• Peter Waldo and the Waldensians by W. Robert Godfrey

    FROM TABLETALK | September 2012

    By the twelfth century, the church in Western Europe was indeed powerful and impressive. In the emerging Gothic architecture, we can see something of the devotion of the people and the wealth of the bishops. In the developing scholastic theology …Read More

  • The Original Geneva Bible by Roger Nicole

    FROM TABLETALK | April 1995

    Christianity is the religion of the Incarnate Word, Jesus Christ, and of the written Word, the Bible. Wherever Christianity has gone, it has developed translations of Scripture as a necessity. The promise of Pentecost, where people of various origin heard …Read More

  • Forerunner of the Reformation by Burk Parsons

    FROM TABLETALK | July 2014

    John Wycliffe was the morning star of the Reformation. He was a protestant and a reformer more than a century before Martin Luther ignited the Protestant Reformation in 1517. Through Wycliffe, God planted the seeds of the Reformation, He watered …Read More

  • The Fourteenth Century by Nicholas Needham

    FROM TABLETALK | July 2014

    The papacy had reached the zenith of its political power in Europe under Innocent III. His death in 1216 was followed by a period of eclipse and, finally, catastrophe. The popes continued to struggle for supremacy against Germany’s “Holy …Read More

  • The Morning Star of the Reformation by Stephen Nichols

    FROM TABLETALK | July 2014

    He had been dead and buried for a few decades, but the church wanted to make a point. His remains were exhumed and burned, a fitting end for the “heretic” John Wycliffe. Wycliffe once explained what the letters in the …Read More

  • The Scottish Reformation by Stephen Nichols

    FROM TABLETALK | March 2014

    His name was Patrick Hamilton. He was born into nobility. His mother’s father was the second son of the king. As a young man of only thirteen, he was given a position of abbot, which supplied a handsome income …Read More

  • Scotland and the Birth of the United States by Donald Fortson

    FROM TABLETALK | March 2014

    Scottish Presbyterianism, with its robust theology, disciplined government by elders, and strict piety, would significantly influence America through the waves of Scots-Irish immigrants that became the backbone of the Revolutionary era. Descended from lowland Scots, the Ulster Scots had begun …Read More

  • The Centrality of the Church by Sean Michael Lucas

    FROM TABLETALK | September 2014

    For those to whom [God] is Father the church may also be Mother,” John Calvin observed in his Institutes (4.1.1). A few paragraphs later, he teases out what this metaphor means. God uses the church to bring us …Read More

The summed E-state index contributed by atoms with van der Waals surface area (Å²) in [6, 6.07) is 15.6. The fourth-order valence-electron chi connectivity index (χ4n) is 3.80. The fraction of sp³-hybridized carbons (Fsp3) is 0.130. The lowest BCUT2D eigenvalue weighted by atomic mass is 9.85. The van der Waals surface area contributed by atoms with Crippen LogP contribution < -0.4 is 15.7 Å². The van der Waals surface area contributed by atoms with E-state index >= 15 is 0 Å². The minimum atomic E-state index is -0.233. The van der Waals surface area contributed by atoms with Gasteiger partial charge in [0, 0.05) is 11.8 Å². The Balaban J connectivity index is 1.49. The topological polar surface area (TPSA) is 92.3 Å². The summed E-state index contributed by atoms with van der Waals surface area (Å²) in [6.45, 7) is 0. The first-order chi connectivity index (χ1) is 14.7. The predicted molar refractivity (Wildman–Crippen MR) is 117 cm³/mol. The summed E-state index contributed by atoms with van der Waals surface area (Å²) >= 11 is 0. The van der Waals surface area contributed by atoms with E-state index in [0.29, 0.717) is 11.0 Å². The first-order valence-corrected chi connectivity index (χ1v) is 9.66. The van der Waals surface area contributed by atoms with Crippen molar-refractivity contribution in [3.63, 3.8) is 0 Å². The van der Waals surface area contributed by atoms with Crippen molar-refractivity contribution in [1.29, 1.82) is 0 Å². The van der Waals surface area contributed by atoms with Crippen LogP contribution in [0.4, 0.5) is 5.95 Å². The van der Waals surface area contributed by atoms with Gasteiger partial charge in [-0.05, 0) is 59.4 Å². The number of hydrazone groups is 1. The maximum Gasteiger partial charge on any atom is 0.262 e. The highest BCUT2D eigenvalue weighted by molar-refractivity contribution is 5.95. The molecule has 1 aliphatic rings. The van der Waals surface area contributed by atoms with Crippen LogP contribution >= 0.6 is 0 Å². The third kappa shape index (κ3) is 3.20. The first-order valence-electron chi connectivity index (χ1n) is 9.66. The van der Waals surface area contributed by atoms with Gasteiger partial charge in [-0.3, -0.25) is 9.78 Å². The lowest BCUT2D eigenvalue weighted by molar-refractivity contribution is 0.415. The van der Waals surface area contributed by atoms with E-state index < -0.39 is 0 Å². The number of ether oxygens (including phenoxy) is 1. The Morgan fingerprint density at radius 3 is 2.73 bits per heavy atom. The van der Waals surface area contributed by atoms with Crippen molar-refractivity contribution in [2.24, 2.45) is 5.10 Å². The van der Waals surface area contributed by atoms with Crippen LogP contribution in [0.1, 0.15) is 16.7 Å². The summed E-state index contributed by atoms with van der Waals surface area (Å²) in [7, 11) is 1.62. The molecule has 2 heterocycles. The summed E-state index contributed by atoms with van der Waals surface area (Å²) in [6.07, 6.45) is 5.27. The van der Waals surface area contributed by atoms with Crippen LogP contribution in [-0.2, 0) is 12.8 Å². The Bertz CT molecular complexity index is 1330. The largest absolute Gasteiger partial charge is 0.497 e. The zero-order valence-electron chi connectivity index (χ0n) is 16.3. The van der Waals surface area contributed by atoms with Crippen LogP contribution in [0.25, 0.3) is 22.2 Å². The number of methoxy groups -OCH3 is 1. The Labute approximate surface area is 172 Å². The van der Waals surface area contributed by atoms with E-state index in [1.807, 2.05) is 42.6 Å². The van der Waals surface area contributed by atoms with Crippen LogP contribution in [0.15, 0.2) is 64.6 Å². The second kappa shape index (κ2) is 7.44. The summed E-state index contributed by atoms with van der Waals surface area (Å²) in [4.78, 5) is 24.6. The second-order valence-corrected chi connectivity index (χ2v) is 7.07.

• Forerunner of the Reformation by Burk Parsons

    FROM TABLETALK | July 2014

    John Wycliffe was the morning star of the Reformation. He was a protestant and a reformer more than a century before Martin Luther ignited the Protestant Reformation in 1517. Through Wycliffe, God planted the seeds of the Reformation, He watered …Read More

  • The Centrality of the Church by Sean Michael Lucas

    FROM TABLETALK | September 2014

    For those to whom [God] is Father the church may also be Mother,” John Calvin observed in his Institutes (4.1.1). A few paragraphs later, he teases out what this metaphor means. God uses the church to bring us …Read More

  • John Knox by Sinclair Ferguson

    FROM TABLETALK | March 2014

    It might be difficult for a visitor to Scotland in 2014 to believe that the nation was a backwater country five hundred years ago. In fact, however, one sixteenth-century writer could, without fear of contradiction, describe it as “a corner …Read More

  • The 13th Century by Nicholas Needham

    FROM TABLETALK | September 2013

    More traditionally minded Roman Catholics have seen the thirteenth century as the golden age of Roman Catholic civilization. Certainly it witnessed the papacy achieving the summit of its power over the politics and culture of Western Europe. THE REIGN OF …Read More

  • Gospel Footprints by Erik Raymond

    FROM TABLETALK | September 2012

    One of the cultural plagues of the twenty-first century is our historical illiteracy. The comedian Jay Leno capitalizes on this when he asks random questions to people. Leno’s “Jaywalking” skits demonstrate that regular Americans are not up to speed …Read More

  • The Benedictine Rule by Andrew Hoffecker

    FROM TABLETALK | August 2006

    Ever since the New Testament epistles were written, Christians have received advice on how to live the Christian life. How much should we pray? What progress can we expect to make in achieving biblical holiness in this life? Is perfection …Read More

  • The Morning Star of the Reformation by Stephen Nichols

    FROM TABLETALK | July 2014

    He had been dead and buried for a few decades, but the church wanted to make a point. His remains were exhumed and burned, a fitting end for the “heretic” John Wycliffe. Wycliffe once explained what the letters in the …Read More